Refinancing Student Loans Can Simplify Your Life

Posted by Lindie Johnson on Sep 24, 2015 4:09:04 PM

If you have college loans for your or your child's education, then you are probably counting down the days until they are paid off. College loans can be a bear to manage. Many students and parents are paying multiple bills every month. Others are trying to make ends meet while staying on top of large monthly payments or paying more interest than they would like. In general, students and parents are simply spending more time thinking about their college loans than most people care to spend. 

refinance your student loansIf you are looking for a way to make this all easier, then you are not alone. 

Federal student loans, including Stafford loans (now called Direct Unsubsidized and Subsidized Loans), PLUS loans, and Perkins loans have always been eligible for the Federal Consolidation Loan program. This program combines federal education loans into one loan, sometimes lengthening the term and reducing the monthly payment. The interest rate a student or parent receives on his or her consolidation loan is a weighted average of the rates on his or her existing loans. If you are part of the crowd that still has a variable rate federal education loan, the consolidation program would fix that rate for the life of your loan. 

But what about private loans? And what if you want to actually reduce the rate on your loans, not just combine them with your others? What are the options? 

See what a RISLA Refinance Loan  can do for you

Until recently, there were hardly any, but more and more lenders are popping up that will "consolidate" your private education loans (and some federal loans as well), which could potentially reduce your monthly payment, change your repayment term, and even reduce your interest rate. Pursuing a program like this can save some borrowers thousands of dollars while others find it just isn't a good option for them. 

So what exactly is student loan refinancing? Much like mortgage refinancing, it allows you to take on a new loan that will pay off your existing loans. Any benefits, rates, terms, etc. that you had on that existing loan go away and you take on the terms, benefits and rates of the new loan. 

This can be a great thing for some folks, and trouble for others. Whether or not refinancing is a good move depends on your goals and your personal situation. 

Common goals among those looking to refinance are:

  • reduce monthly payments
  • reduce total amount to repay
  • reduce number of bills

Refinancing your loans - depending on the program you go for- could result in all three of these, or none of these. Here are some questions you should ask yourself to determine if it is right option for you:

  1. What kind of loans am I looking to refinance? Know your existing loan types and the types of benefits that come with them. Federal student loans offer benefits that you will no longer be eligible for. If you don't think you'll use them, you may be okay with this. But awareness is the first part of making an informed decision. View the list of federal benefits you could lose by loan type here. If you have private loans, make sure you understand what your lender currently offers.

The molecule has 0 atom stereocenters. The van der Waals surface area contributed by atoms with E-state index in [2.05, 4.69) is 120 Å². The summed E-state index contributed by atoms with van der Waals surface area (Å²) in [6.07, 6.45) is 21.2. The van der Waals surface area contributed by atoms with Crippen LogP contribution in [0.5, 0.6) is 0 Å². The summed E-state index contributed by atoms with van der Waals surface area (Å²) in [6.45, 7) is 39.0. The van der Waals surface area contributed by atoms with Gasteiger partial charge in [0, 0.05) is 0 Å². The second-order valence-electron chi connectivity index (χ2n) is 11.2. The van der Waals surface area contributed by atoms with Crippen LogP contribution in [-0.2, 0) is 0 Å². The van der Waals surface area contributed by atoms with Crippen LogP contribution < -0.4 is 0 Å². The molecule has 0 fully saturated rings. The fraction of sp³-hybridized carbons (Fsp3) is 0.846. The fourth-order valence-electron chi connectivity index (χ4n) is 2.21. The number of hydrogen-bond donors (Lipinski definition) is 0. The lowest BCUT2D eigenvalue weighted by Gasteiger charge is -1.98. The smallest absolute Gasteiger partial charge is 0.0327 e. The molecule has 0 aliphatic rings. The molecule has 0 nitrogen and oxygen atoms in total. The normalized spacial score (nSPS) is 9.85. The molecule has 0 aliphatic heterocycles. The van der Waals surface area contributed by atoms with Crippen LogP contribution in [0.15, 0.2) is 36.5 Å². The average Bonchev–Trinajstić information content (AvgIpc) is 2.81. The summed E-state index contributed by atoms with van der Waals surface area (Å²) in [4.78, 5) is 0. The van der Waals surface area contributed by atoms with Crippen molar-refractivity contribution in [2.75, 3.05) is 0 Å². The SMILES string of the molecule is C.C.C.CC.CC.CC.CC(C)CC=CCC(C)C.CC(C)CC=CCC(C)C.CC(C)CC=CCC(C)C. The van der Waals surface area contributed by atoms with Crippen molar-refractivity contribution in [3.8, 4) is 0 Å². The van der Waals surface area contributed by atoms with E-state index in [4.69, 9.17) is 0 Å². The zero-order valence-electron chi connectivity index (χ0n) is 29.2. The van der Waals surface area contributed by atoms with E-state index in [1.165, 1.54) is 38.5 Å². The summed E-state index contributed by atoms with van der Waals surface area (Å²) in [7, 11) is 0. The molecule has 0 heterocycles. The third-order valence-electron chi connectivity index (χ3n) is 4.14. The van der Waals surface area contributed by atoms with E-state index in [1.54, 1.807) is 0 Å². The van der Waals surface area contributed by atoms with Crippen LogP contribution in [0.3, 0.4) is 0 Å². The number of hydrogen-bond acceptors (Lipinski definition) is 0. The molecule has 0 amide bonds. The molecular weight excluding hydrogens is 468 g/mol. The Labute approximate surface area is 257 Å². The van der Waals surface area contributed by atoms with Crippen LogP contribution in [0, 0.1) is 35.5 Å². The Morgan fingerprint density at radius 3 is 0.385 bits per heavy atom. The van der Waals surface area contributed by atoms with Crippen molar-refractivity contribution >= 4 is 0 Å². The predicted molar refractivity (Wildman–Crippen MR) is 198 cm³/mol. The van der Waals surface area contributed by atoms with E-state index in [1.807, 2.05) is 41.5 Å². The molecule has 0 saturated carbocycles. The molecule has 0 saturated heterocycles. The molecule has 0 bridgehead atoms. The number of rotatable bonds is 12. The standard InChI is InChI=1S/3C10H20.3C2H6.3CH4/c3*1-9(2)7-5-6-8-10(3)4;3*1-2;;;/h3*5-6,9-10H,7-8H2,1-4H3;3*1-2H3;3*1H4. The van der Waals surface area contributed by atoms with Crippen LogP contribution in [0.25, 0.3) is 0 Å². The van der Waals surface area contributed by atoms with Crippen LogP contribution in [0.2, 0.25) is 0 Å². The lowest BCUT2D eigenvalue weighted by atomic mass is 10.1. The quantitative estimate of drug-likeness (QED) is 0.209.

2. What are my goals of refinancing? Do you want a better rate? To pay off your loan faster? To save the most money in the long run? Have fewer bills? Decide what your goals are and search around for a program that will help you reach them. 
  3. What are my existing balances, rates and terms? Before searching around, look up each of your loans and make sure you know this information. It is hard to compare rates and terms if you don't know what you are dealing with. 
  4. How's my credit? Refinancing your existing student or parent education loans will require a credit check. You'll also most likely have to provide proof of income and show you have the ability to repay, according to the lender's criteria. Many programs offer credit-based pricing. This means the rate you receive will be based on your credit score and potentially other factors. Don't be fooled into thinking you'll receive the lowest advertised rate. Apply, find out, and cancel your loan if the rate you get doesn't meet your criteria. Or consider applying to a program that has a WYSIWYG (what you see is what you get) rate (like RISLA's program!). 
  5. Will I use a cosigner? In order to qualify for some programs, you may need to have a credit-worthy cosigner. Other programs will offer you a better rate for taking on a co-signer but not require you have a co-signer. Figure out if you have a co-signer, and understand that they will be as equally obligated on the loan as you are. 

Once you have answered these questions, now is time to start your search. Some programs offer calculators to help you determine your savings (you can access RISLA's refinancing calculator here). Other programs may first require you to apply before they will estimate your savings. By law, you have 30 days to cancel your loan after you receive your loan disclosures notifying you of your rate and term. 

If you have any questions about student loan refinancing, or would like to speak to a RISLA Refinance Loan specialist, please call 866-268-9419. 


Topics: refinancing